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Welcome to RBR's Daily Epaper
Volume 25, Issue 114, Jim Carnegie, Editor & Publisher
Wednesday Morning June 11th, 2008
XM settles with last major label
XM Satellite Radio announced a settlement with EMI, the last of the four major record labels which had sued over XM's Inno receiver with recording features. The remaining plaintiffs are music publishers and a few indie labels.

RBR observation:
We may have had lots of disagreements with the satellite radio companies over the years, but this is one case where we took XM's side and warned AM and FM broadcasters that they face the same threat from the greedy record labels. The labels have latched onto the idea that "digital changes everything" - which is bogus - and have tried every which way in the courts and on Capitol Hill to use digital broadcasting as an excuse to pick the pockets of broadcasters. That's true of satellite radio, online radio and HD Radio.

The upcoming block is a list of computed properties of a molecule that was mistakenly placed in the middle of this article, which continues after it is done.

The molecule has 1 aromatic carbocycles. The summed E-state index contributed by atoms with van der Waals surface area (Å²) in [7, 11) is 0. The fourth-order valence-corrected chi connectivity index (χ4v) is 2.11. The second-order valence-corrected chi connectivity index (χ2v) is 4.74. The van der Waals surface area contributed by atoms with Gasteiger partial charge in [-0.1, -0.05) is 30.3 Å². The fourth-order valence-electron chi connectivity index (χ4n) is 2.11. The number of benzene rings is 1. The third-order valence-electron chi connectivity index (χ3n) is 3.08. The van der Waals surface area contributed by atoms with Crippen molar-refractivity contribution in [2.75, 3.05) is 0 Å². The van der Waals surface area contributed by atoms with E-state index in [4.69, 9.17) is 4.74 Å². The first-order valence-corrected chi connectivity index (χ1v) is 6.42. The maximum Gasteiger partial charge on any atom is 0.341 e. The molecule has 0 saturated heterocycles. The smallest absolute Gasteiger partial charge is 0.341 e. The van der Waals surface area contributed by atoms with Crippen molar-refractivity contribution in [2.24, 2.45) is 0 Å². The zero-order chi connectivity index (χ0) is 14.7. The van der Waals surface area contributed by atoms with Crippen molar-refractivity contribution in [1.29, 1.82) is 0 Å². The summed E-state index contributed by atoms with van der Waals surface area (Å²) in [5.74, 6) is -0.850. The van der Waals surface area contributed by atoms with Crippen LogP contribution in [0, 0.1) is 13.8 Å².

More XM fun
The Consumer Coalition for Competition in Satellite Radio Watchdog (C3SR), which observers say have more in common with business interests than consumers, has filed comments on the proposed XM/Sirius merger. They suggest that the failure of the two to come up with the interoperable receivers mandated in their charters was a deliberate act to restrain fair competition, that therefore their respective gains are ill-gotten and that they held accountable via forfeitures likely in excess of $250M.

First PPM data from the City of Angels